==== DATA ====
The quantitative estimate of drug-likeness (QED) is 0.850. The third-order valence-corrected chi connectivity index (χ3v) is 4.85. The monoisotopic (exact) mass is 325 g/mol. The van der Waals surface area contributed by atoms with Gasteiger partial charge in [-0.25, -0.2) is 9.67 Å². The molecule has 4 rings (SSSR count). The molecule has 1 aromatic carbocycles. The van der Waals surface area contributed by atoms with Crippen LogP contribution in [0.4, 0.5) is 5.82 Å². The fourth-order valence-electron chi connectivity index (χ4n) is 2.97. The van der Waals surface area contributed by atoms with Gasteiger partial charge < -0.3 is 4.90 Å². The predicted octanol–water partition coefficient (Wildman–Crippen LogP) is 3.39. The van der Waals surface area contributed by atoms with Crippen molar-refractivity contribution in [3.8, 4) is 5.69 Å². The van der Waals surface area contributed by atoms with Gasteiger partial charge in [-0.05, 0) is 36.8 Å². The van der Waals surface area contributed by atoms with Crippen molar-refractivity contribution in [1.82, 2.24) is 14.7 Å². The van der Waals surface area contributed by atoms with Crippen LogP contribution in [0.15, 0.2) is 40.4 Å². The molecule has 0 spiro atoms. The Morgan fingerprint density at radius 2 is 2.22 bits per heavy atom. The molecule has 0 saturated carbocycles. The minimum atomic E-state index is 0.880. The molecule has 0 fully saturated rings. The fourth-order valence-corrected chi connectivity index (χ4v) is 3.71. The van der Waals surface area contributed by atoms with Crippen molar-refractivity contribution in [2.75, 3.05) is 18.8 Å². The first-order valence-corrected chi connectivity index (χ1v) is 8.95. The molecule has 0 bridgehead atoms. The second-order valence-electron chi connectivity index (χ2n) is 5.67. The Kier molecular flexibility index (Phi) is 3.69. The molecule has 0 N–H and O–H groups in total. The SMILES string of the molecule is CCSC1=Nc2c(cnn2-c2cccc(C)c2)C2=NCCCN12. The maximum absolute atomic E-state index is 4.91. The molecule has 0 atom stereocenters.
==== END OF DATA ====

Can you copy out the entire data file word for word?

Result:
The quantitative estimate of drug-likeness (QED) is 0.850. The third-order valence-corrected chi connectivity index (χ3v) is 4.85. The monoisotopic (exact) mass is 325 g/mol. The van der Waals surface area contributed by atoms with Gasteiger partial charge in [-0.25, -0.2) is 9.67 Å². The molecule has 4 rings (SSSR count). The molecule has 1 aromatic carbocycles. The van der Waals surface area contributed by atoms with Crippen LogP contribution in [0.4, 0.5) is 5.82 Å². The fourth-order valence-electron chi connectivity index (χ4n) is 2.97. The van der Waals surface area contributed by atoms with Gasteiger partial charge < -0.3 is 4.90 Å². The predicted octanol–water partition coefficient (Wildman–Crippen LogP) is 3.39. The van der Waals surface area contributed by atoms with Crippen molar-refractivity contribution in [3.8, 4) is 5.69 Å². The van der Waals surface area contributed by atoms with Gasteiger partial charge in [-0.05, 0) is 36.8 Å². The van der Waals surface area contributed by atoms with Crippen molar-refractivity contribution in [1.82, 2.24) is 14.7 Å². The van der Waals surface area contributed by atoms with Crippen LogP contribution in [0.15, 0.2) is 40.4 Å². The molecule has 0 spiro atoms. The Morgan fingerprint density at radius 2 is 2.22 bits per heavy atom. The molecule has 0 saturated carbocycles. The minimum atomic E-state index is 0.880. The molecule has 0 fully saturated rings. The fourth-order valence-corrected chi connectivity index (χ4v) is 3.71. The van der Waals surface area contributed by atoms with Crippen molar-refractivity contribution in [2.75, 3.05) is 18.8 Å². The first-order valence-corrected chi connectivity index (χ1v) is 8.95. The molecule has 0 bridgehead atoms. The second-order valence-electron chi connectivity index (χ2n) is 5.67. The Kier molecular flexibility index (Phi) is 3.69. The molecule has 0 N–H and O–H groups in total. The SMILES string of the molecule is CCSC1=Nc2c(cnn2-c2cccc(C)c2)C2=NCCCN12. The maximum absolute atomic E-state index is 4.91. The molecule has 0 atom stereocenters.